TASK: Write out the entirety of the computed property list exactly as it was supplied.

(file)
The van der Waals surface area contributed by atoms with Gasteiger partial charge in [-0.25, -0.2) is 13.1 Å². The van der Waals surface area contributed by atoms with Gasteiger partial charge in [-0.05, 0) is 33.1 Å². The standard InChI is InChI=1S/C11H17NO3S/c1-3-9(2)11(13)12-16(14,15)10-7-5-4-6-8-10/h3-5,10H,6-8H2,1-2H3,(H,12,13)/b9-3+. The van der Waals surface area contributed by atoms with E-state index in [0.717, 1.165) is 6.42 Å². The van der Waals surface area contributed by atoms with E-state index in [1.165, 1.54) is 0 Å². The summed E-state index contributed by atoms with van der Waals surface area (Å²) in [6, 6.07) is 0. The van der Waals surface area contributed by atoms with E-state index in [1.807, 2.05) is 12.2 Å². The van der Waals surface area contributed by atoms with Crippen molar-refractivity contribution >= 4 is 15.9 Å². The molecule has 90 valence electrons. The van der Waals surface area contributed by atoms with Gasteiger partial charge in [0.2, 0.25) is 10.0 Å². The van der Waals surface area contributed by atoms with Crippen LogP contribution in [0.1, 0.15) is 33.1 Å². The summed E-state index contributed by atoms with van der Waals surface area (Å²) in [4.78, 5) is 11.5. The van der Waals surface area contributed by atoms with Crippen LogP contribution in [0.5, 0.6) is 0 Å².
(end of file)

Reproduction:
The van der Waals surface area contributed by atoms with Gasteiger partial charge in [-0.25, -0.2) is 13.1 Å². The van der Waals surface area contributed by atoms with Gasteiger partial charge in [-0.05, 0) is 33.1 Å². The standard InChI is InChI=1S/C11H17NO3S/c1-3-9(2)11(13)12-16(14,15)10-7-5-4-6-8-10/h3-5,10H,6-8H2,1-2H3,(H,12,13)/b9-3+. The van der Waals surface area contributed by atoms with E-state index in [0.717, 1.165) is 6.42 Å². The van der Waals surface area contributed by atoms with E-state index in [1.165, 1.54) is 0 Å². The summed E-state index contributed by atoms with van der Waals surface area (Å²) in [6, 6.07) is 0. The van der Waals surface area contributed by atoms with E-state index in [1.807, 2.05) is 12.2 Å². The van der Waals surface area contributed by atoms with Crippen molar-refractivity contribution >= 4 is 15.9 Å². The molecule has 90 valence electrons. The van der Waals surface area contributed by atoms with Gasteiger partial charge in [0.2, 0.25) is 10.0 Å². The van der Waals surface area contributed by atoms with Crippen LogP contribution in [0.1, 0.15) is 33.1 Å². The summed E-state index contributed by atoms with van der Waals surface area (Å²) in [4.78, 5) is 11.5. The van der Waals surface area contributed by atoms with Crippen LogP contribution in [0.5, 0.6) is 0 Å².